Non-resident tax – a useful summary of tax treatments

If you are non-resident tax can be an issue. You might want to be non-resident for tax purposes as this can give many tax advantages. Those who are non-resident for Income Tax and Capital Gains may assume that they are a non-resident for other taxes but this is not the case. Afterall, this is tax we are talking about, which is complicated and can also often be irrational.

The UK tax system has built up over time with residency definitions developing independently based on historical contexts, legal precedents, and changing economic conditions. Due to the different definitions, an individual could (in theory) be non-UK resident for Income Tax, Capital Gains Tax and Stamp Duty Land Tax, but a UK resident for VAT, National Insurance, Withholding Tax and the Non-Resident Landlord Scheme. They might also be domiciled in the UK for Inheritance Tax purposes. Some of the definitions of tax residency are below:

Income Tax and Capital Gains Tax

This goes by the Statutory Residency test, which has Automatic Overseas tests, Automatic UK tests, and a Sufficient Ties test. Note that the UK test can be overridden by a Double Tax Treaty, meaning you can be UK resident under domestic law but non-resident by virtue of a Treaty.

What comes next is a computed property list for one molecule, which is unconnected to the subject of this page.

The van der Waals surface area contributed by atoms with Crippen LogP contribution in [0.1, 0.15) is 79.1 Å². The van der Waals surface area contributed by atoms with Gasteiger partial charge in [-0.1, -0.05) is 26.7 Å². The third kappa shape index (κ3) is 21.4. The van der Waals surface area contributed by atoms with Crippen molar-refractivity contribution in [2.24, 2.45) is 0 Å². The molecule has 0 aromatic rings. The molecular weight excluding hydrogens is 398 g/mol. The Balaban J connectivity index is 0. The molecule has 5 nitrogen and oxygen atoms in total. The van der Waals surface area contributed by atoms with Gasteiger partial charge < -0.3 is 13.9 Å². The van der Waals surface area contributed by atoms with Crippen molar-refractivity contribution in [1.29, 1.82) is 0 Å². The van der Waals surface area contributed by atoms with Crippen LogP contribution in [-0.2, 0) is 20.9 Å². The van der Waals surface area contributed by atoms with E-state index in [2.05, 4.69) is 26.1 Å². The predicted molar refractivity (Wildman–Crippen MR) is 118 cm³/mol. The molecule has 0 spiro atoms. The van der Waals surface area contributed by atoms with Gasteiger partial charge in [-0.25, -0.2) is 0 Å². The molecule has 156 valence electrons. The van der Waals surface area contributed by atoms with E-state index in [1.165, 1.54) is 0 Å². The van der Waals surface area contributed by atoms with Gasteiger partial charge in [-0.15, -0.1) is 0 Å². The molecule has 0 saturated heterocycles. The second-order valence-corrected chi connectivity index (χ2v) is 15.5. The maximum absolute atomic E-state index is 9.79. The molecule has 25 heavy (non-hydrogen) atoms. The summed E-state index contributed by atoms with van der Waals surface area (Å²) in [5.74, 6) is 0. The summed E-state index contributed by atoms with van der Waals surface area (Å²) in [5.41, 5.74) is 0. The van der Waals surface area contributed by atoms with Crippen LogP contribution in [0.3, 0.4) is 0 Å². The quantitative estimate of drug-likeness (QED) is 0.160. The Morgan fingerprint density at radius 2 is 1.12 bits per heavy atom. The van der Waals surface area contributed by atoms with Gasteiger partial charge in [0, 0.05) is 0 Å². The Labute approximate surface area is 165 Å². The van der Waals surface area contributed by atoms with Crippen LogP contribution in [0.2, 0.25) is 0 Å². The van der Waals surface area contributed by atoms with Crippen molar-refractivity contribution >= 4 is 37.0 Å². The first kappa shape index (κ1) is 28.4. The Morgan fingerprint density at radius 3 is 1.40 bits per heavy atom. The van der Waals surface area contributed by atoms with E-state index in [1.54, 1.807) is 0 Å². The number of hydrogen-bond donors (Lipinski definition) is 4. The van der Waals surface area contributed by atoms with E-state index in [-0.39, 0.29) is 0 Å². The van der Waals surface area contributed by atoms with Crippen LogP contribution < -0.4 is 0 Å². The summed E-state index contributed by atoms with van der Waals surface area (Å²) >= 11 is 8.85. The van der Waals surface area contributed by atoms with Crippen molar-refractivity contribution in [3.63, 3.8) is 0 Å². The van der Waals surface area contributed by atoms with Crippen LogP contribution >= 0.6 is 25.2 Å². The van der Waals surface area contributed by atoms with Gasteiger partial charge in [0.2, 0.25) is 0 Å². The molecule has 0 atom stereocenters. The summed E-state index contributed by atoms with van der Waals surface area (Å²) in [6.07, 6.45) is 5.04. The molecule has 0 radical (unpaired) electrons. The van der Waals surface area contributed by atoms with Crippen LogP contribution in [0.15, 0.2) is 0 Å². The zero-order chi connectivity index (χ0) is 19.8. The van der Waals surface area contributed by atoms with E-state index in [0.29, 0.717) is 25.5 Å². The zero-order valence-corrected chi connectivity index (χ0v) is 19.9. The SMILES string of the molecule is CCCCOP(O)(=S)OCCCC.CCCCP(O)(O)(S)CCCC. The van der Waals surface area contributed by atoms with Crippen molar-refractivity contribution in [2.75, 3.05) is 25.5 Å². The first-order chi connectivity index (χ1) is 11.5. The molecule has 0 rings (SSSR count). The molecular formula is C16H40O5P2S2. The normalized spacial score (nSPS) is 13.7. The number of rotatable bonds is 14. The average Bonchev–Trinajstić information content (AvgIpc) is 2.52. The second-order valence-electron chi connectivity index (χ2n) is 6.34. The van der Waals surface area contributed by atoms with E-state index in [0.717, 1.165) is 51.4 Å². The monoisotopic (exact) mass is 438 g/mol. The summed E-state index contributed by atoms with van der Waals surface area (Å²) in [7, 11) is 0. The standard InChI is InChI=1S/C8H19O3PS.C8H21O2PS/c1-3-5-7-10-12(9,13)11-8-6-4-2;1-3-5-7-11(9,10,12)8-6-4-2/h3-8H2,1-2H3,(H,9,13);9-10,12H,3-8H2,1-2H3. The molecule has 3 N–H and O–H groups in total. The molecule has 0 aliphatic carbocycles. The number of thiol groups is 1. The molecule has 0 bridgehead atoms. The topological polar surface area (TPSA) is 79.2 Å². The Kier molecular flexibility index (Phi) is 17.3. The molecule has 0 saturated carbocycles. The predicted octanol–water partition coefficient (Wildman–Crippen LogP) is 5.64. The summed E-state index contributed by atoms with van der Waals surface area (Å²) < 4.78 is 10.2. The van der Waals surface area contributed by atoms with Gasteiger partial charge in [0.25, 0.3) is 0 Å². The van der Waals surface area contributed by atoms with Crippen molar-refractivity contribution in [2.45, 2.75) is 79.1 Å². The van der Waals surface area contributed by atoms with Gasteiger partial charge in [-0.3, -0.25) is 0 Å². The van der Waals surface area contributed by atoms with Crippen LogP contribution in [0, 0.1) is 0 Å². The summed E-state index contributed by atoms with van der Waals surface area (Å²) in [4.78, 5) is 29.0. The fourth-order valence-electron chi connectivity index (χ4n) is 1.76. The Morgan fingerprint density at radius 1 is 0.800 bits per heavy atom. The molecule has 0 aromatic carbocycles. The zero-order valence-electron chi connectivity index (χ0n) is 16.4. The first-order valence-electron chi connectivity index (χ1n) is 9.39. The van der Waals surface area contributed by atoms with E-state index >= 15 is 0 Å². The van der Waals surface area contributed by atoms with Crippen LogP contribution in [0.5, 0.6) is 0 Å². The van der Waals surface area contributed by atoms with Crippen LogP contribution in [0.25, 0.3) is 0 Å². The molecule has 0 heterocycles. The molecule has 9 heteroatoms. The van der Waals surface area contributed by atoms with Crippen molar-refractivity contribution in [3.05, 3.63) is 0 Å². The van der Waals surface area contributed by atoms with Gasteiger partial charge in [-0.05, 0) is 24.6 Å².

National Insurance Contributions and non-resident tax status

Non-residency is where you are ‘ordinarily resident’ outside the UK. This is not defined in the legislation but there is case law which assists in interpreting the definition. Your residency is where you have a settled and regular mode of life, and where you live apart from temporary/occasional absences. Although the need to use this definition can be overridden by Bilateral Social Security Agreements.

Stamp Duty Land Tax

Non-residency occurs when you spend fewer than 183 days in the UK in any continuous period of 365 days beginning 364 days before and ending 365 days after the transaction occurs.

Withholding Tax and the Non-resident Landlord Scheme

You are non-resident if your ‘usual place of abode’ is outside the UK.

Inheritance Tax

This is not actually based on residency (currently) but on a closely linked concept called ‘domicile’. Massively simplifying, you can be non-UK domicile and therefore not subject to Inheritance Tax where you have a ‘voluntary residence as an inhabitant’ overseas and a ‘settled intention to permanently reside’ there.

Non-resident tax and VAT

You are non-resident if your ‘usual place of residence’ is overseas. Again, this is not defined in legislation but there is a raft of case law to assist.

Do we really need all these separate definitions? This could have been something for the Office of Tax Simplification (OTS) to look at. And this might have been, if it hadn’t actually been abolished back in 2022.

Alexander & Co – advice on non resident tax status

To talk to one of our specialist international tax advisors to see how we can assist you, email  Alternatively, you can complete our online enquiry form and a member of our team will be in touch.

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